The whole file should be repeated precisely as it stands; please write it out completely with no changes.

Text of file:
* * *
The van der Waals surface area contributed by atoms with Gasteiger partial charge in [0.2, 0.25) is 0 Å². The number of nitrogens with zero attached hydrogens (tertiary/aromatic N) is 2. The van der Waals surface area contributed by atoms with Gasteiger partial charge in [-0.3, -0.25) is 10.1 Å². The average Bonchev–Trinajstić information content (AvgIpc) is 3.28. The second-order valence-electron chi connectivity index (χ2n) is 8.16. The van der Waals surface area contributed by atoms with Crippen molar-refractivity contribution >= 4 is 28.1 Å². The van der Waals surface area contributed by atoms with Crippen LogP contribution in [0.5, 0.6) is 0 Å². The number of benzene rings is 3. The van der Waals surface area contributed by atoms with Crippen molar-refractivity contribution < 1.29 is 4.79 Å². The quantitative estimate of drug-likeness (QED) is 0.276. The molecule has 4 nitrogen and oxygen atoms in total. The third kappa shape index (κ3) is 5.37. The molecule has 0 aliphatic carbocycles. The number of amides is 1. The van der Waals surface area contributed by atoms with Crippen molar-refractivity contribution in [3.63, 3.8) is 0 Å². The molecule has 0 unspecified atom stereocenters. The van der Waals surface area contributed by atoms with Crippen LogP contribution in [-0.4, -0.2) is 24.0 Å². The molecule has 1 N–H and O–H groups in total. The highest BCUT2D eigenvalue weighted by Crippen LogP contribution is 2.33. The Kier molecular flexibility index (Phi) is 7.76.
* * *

The van der Waals surface area contributed by atoms with Gasteiger partial charge in [0.2, 0.25) is 0 Å². The number of nitrogens with zero attached hydrogens (tertiary/aromatic N) is 2. The van der Waals surface area contributed by atoms with Gasteiger partial charge in [-0.3, -0.25) is 10.1 Å². The average Bonchev–Trinajstić information content (AvgIpc) is 3.28. The second-order valence-electron chi connectivity index (χ2n) is 8.16. The van der Waals surface area contributed by atoms with Crippen molar-refractivity contribution >= 4 is 28.1 Å². The van der Waals surface area contributed by atoms with Crippen LogP contribution in [0.5, 0.6) is 0 Å². The number of benzene rings is 3. The van der Waals surface area contributed by atoms with Crippen molar-refractivity contribution < 1.29 is 4.79 Å². The quantitative estimate of drug-likeness (QED) is 0.276. The molecule has 4 nitrogen and oxygen atoms in total. The third kappa shape index (κ3) is 5.37. The molecule has 0 aliphatic carbocycles. The number of amides is 1. The van der Waals surface area contributed by atoms with Crippen molar-refractivity contribution in [3.63, 3.8) is 0 Å². The molecule has 0 unspecified atom stereocenters. The van der Waals surface area contributed by atoms with Crippen LogP contribution in [-0.4, -0.2) is 24.0 Å². The molecule has 1 N–H and O–H groups in total. The highest BCUT2D eigenvalue weighted by Crippen LogP contribution is 2.33. The Kier molecular flexibility index (Phi) is 7.76.